Never, Rarely, Sometimes, Always
With stunning performances from two completely genuine young leads, this is a movie people will talk about all year.
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"Splice" has the DNA of a really great philosophical horror/science-fiction movie, but in the less-than-fully formed thing that was delivered to theaters, some of its most promising traits remain recessive, under-developed.
You may notice the first sign of this gestational glitch in the otherwise wonderfully gooey in vitro credits sequence, where the title and the names of the lead actors are spelled out in mutant organic forms, like veins bulging beneath the surface of fetal skin. The credits read: "Screenplay by Vincenzo Natali & Antoinette Terry Bryant and Doug Taylor" -- which indicates that director Natali worked on it with Bryant, and Taylor was probably either the original writer or did enough of a re-write to merit a screen credit. Someone -- or something -- almost certainly re-formed the last half-hour of the movie, when it suddenly dies and comes back as the predictable horror clone into which it had successfully avoided mutating up until that point.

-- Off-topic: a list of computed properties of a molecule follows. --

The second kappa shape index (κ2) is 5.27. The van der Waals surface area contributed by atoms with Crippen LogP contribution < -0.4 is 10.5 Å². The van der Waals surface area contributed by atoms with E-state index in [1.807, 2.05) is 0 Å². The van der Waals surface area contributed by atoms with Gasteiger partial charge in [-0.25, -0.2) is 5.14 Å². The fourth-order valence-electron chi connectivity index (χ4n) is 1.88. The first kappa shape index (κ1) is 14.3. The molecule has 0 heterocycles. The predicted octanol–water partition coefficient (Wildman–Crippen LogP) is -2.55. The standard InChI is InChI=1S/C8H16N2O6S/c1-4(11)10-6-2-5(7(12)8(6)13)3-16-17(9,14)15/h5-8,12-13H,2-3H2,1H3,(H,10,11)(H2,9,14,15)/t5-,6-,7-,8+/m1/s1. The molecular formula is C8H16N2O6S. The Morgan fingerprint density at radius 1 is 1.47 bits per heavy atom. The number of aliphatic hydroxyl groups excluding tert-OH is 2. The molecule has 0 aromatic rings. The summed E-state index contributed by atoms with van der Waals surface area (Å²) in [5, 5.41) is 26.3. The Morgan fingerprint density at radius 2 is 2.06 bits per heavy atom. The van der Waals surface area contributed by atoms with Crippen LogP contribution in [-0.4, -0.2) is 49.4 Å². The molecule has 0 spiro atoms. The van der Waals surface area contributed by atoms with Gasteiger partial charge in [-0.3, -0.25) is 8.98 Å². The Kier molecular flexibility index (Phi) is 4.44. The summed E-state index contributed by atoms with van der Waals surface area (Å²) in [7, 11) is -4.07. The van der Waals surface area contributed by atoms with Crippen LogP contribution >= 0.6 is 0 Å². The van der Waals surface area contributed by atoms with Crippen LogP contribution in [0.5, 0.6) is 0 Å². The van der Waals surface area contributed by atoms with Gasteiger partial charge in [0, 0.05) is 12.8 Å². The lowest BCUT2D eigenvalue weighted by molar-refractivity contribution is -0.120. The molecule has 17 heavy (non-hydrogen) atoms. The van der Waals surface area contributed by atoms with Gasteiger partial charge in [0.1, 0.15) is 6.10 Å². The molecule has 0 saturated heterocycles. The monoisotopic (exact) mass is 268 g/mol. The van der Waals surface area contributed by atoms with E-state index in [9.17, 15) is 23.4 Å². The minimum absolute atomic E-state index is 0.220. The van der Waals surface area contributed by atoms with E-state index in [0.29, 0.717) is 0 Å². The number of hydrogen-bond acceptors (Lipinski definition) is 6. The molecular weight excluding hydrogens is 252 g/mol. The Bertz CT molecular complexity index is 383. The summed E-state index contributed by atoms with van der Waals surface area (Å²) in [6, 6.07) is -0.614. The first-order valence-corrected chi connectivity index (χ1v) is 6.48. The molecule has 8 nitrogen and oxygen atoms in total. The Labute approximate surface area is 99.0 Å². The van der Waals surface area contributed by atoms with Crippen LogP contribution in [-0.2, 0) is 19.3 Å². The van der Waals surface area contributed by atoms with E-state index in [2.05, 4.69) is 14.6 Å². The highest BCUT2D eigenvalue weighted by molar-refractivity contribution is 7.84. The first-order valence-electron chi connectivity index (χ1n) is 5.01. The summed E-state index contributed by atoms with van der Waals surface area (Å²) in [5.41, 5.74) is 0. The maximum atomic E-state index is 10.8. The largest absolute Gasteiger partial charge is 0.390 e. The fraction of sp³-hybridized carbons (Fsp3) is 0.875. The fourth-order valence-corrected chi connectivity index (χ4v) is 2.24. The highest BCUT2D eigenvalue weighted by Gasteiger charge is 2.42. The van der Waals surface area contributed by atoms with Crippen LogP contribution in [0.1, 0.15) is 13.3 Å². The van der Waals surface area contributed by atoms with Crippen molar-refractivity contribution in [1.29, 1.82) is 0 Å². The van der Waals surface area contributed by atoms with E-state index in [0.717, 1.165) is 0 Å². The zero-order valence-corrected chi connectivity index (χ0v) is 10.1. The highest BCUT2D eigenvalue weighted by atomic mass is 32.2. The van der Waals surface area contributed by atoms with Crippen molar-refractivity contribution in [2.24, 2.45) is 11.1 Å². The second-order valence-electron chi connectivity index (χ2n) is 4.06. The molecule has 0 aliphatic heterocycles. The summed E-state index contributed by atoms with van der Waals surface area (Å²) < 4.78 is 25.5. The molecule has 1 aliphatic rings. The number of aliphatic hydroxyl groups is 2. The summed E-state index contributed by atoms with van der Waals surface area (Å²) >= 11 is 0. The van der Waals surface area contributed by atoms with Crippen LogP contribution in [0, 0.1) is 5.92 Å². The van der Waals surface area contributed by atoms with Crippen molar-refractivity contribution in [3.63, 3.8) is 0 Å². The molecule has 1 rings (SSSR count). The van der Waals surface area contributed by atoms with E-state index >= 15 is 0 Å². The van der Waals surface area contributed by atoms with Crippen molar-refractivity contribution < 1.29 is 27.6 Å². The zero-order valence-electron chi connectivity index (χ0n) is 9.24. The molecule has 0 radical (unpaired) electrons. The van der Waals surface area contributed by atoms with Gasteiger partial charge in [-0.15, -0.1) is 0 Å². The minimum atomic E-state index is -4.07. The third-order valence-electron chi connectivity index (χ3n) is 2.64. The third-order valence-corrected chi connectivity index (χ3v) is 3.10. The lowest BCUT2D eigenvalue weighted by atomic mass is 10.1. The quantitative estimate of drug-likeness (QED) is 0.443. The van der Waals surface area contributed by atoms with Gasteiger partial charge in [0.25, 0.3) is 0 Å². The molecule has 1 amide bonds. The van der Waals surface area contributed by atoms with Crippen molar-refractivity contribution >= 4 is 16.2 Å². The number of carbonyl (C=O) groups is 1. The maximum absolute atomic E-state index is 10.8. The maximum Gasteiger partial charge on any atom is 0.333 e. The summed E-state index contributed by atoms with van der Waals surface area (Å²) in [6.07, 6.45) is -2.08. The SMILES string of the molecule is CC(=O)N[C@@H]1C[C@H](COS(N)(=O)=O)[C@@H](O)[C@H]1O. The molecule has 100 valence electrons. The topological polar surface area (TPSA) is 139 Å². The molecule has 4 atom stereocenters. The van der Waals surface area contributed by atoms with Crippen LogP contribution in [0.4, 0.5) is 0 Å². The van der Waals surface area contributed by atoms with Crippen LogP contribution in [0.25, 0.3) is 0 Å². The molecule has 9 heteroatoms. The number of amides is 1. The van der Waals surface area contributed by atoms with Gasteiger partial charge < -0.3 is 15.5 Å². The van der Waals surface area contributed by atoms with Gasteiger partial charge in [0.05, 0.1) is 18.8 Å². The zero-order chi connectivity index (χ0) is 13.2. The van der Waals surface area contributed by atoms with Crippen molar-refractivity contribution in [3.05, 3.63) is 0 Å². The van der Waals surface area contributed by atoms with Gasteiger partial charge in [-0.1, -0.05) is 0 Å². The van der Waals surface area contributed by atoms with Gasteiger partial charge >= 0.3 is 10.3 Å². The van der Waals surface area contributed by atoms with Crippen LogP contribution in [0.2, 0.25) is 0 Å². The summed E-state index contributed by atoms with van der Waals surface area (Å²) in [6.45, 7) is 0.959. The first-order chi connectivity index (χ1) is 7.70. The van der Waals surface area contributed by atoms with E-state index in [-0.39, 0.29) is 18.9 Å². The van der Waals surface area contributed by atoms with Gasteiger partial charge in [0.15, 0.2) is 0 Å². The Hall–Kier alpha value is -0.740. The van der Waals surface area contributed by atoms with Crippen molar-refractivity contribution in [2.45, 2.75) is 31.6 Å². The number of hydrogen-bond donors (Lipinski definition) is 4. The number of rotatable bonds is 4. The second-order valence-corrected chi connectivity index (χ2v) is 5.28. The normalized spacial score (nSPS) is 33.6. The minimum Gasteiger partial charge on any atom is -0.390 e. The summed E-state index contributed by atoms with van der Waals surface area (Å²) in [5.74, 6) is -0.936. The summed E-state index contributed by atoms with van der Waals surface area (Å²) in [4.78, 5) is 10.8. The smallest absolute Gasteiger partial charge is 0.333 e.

You can almost feel the splice at which the erratically paced, action-packed ending to another, lesser scary movie has been grafted onto the genetic horror of this one. It happens right around the time Sarah Polley says something like "What's happening?" and Adrien Brody (off-screen, looped dialogue?) says, "I don't know. But she's dying." Thank you, Dr. Exposition.